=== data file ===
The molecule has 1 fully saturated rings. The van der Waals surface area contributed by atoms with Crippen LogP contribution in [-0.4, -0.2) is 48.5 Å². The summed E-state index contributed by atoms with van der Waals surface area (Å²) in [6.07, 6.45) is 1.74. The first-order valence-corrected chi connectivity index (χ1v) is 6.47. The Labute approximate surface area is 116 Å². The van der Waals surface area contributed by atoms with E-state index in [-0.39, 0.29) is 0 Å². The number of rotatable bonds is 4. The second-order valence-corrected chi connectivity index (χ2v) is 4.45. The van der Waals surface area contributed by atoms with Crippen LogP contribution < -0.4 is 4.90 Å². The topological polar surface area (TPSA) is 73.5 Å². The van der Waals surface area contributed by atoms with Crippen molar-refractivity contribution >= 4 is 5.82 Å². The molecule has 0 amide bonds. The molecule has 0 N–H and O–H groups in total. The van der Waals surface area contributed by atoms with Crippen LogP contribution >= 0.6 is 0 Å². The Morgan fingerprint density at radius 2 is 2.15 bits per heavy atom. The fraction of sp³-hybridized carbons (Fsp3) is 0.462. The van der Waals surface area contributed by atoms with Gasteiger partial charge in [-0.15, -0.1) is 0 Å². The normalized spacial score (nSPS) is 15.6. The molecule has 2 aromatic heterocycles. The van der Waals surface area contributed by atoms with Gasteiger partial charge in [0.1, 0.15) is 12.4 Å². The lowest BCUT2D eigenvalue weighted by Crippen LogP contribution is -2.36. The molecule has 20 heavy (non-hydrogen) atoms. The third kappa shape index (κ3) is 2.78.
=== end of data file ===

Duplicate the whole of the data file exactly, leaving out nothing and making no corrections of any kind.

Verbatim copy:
The molecule has 1 fully saturated rings. The van der Waals surface area contributed by atoms with Crippen LogP contribution in [-0.4, -0.2) is 48.5 Å². The summed E-state index contributed by atoms with van der Waals surface area (Å²) in [6.07, 6.45) is 1.74. The first-order valence-corrected chi connectivity index (χ1v) is 6.47. The Labute approximate surface area is 116 Å². The van der Waals surface area contributed by atoms with E-state index in [-0.39, 0.29) is 0 Å². The number of rotatable bonds is 4. The second-order valence-corrected chi connectivity index (χ2v) is 4.45. The van der Waals surface area contributed by atoms with Crippen LogP contribution < -0.4 is 4.90 Å². The topological polar surface area (TPSA) is 73.5 Å². The van der Waals surface area contributed by atoms with Crippen molar-refractivity contribution >= 4 is 5.82 Å². The molecule has 0 amide bonds. The molecule has 0 N–H and O–H groups in total. The van der Waals surface area contributed by atoms with Crippen LogP contribution >= 0.6 is 0 Å². The Morgan fingerprint density at radius 2 is 2.15 bits per heavy atom. The fraction of sp³-hybridized carbons (Fsp3) is 0.462. The van der Waals surface area contributed by atoms with Gasteiger partial charge in [-0.15, -0.1) is 0 Å². The normalized spacial score (nSPS) is 15.6. The molecule has 2 aromatic heterocycles. The van der Waals surface area contributed by atoms with Gasteiger partial charge in [0.1, 0.15) is 12.4 Å². The lowest BCUT2D eigenvalue weighted by Crippen LogP contribution is -2.36. The molecule has 20 heavy (non-hydrogen) atoms. The third kappa shape index (κ3) is 2.78.